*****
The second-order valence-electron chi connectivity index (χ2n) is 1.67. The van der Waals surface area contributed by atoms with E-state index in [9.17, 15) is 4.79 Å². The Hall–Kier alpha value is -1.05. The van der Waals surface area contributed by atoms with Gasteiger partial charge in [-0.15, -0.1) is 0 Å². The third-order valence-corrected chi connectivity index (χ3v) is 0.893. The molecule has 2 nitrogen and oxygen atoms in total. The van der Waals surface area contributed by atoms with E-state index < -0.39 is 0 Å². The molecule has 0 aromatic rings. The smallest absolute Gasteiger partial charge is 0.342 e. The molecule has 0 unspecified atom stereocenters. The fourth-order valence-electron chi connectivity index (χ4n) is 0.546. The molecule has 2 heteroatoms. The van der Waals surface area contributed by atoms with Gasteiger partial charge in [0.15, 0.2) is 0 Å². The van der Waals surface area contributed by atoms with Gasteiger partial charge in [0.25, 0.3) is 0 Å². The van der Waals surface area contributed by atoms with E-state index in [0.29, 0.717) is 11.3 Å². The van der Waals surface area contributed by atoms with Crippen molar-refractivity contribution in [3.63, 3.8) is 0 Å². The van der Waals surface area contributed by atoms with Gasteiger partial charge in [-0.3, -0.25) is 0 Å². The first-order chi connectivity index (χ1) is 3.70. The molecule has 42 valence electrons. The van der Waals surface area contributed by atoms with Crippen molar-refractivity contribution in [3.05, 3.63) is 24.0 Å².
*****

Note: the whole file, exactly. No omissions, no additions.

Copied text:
The second-order valence-electron chi connectivity index (χ2n) is 1.67. The van der Waals surface area contributed by atoms with E-state index in [9.17, 15) is 4.79 Å². The Hall–Kier alpha value is -1.05. The van der Waals surface area contributed by atoms with Gasteiger partial charge in [-0.15, -0.1) is 0 Å². The third-order valence-corrected chi connectivity index (χ3v) is 0.893. The molecule has 2 nitrogen and oxygen atoms in total. The van der Waals surface area contributed by atoms with E-state index < -0.39 is 0 Å². The molecule has 0 aromatic rings. The smallest absolute Gasteiger partial charge is 0.342 e. The molecule has 0 unspecified atom stereocenters. The fourth-order valence-electron chi connectivity index (χ4n) is 0.546. The molecule has 2 heteroatoms. The van der Waals surface area contributed by atoms with Gasteiger partial charge in [0.15, 0.2) is 0 Å². The van der Waals surface area contributed by atoms with Gasteiger partial charge in [0.25, 0.3) is 0 Å². The van der Waals surface area contributed by atoms with E-state index in [0.29, 0.717) is 11.3 Å². The van der Waals surface area contributed by atoms with Crippen molar-refractivity contribution in [3.63, 3.8) is 0 Å². The van der Waals surface area contributed by atoms with Gasteiger partial charge in [-0.3, -0.25) is 0 Å². The first-order chi connectivity index (χ1) is 3.70. The molecule has 42 valence electrons. The van der Waals surface area contributed by atoms with Crippen molar-refractivity contribution in [3.05, 3.63) is 24.0 Å².